Moms know their sons, don't they? If you have any doubt, check out the letter:
No free lunch

JIM ARNOLD • Muncie • October 4, 2009

It was early in my student career at BSU [Ball State] when I enrolled in Econ 101. The first day of class, our long-haired economics professor strolled confidently into the classroom and inscribed TANSTAAFL on the chalk board. TANSTAAFL, he claimed, was the fundamental theory of economics.

Being a little wet behind the ears, I fell for his spiel hook, line and sinker. I pondered the language of origin of this odd sounding word . . . .

(More -- Hat tip: Mom)

Monday, October 12, 2009

Econ Nobel 2009

The Prize in Economic Science in memory of A. Nobel has its first female winner this morning. John Lunn has a nice post.

By the way, neither of the co-winners--Ms. Ostrom nor Mr. Williamson--was on anyone's short list.

Sunday, October 11, 2009

Video: The Fed Today

Though it predates the financial crises of 2008-09, this video from the Fed, hosted by Charles Osgood, is still one of the best video summaries available of the tools and responsibilities of the Federal Reserve System.

I still don't know why it has that animated eagle, though. Keep an eye out for it:

Does the Economics Nobel Need a 'Bailout'?

In a thoughtful piece in the Guardian, Jayati Ghosh ponders the merits of the economics Nobel, as well as the methods used in awarding the prize:

The economics award is usually the last of the Nobel prizes to be announced. Correctly so, for it was also the last to be created – and strictly speaking is not even a real Nobel prize. The five original awards, first given out in 1901 for literature, peace, medicine/physiology, physics and chemistry, were intended by Alfred Nobel to recognise contributions that enhanced the quality of human life, through scientific advance, literary creativity or efforts at bringing about peace.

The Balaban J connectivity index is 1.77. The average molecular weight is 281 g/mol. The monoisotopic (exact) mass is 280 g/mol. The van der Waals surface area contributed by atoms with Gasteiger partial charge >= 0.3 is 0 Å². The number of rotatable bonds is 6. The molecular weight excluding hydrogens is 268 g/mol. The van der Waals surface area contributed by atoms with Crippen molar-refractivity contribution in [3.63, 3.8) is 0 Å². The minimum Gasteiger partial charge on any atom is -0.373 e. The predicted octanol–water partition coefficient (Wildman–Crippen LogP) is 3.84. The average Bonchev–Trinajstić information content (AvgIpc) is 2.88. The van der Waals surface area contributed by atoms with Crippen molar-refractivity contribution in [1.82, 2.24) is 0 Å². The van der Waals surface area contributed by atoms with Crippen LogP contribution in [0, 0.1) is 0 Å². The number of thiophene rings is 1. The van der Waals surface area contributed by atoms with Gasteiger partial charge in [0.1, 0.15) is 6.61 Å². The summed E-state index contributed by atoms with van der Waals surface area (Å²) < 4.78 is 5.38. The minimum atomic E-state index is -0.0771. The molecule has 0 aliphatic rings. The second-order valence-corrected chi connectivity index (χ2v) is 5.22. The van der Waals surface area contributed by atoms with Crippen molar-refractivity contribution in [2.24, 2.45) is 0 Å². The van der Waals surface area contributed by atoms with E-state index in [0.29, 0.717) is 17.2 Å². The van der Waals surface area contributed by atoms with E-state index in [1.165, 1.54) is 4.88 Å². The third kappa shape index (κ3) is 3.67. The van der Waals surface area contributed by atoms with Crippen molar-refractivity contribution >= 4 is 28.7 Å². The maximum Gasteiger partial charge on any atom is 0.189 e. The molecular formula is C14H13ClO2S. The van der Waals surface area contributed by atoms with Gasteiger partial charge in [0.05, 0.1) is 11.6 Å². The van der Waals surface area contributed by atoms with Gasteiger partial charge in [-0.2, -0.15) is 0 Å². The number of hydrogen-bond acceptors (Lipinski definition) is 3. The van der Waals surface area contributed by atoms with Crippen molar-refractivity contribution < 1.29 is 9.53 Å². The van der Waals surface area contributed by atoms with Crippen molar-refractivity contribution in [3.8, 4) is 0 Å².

The economics prize is not a prize of the Nobel Foundation; rather, it was created in 1968 by the Central Bank of Sweden as a "prize in economic sciences in memory of Alfred Nobel". However, it now has the same procedure of selection by the Swedish Academy, and the same cash award presented at a similar ceremony as the Nobel prizes.

There have been recurrent doubts about whether it conforms to the basic goals of the prizes as envisaged by the founder. Is economics a science, on the same lines as physics or chemistry? Does it unambiguously contribute to human wellbeing, like peace or literature? In any case, should economics be privileged over other branches of learning?

(More)

Thursday, October 8, 2009

Wednesday, October 7, 2009

Adam Smith Reflects on Obamanomics

Would Adam Smith be a fan of President Obama's economic policies? Using block quotes from Smith's An Inquiry into the Nature and Causes of the Wealth of Nations, Salon's Michael Lind "interviews" Adam Smith to find out.

I'm interested to know your reaction. If you read the short piece and have a thought or two, I'd love to know.

Monday, October 5, 2009

Announcement of the 2009 Sveriges Riksbank Prize in Economic Sciences in Memory of Alfred Nobel--Watch It LIVE

Watch the live web cast from the Royal Swedish Academy of Sciences, Stockholm, Sweden, on Monday, October 12, 1:00 p.m. CET, 11:00 a.m. GMT at the earliest. Following the announcement, an interview will be held with one of the Committee members about the 2009 Prize in Economic Sciences.

Thomson Reuters forecasts winners each year using citation records of economists' scholarly contributions. (But please, no wagering.)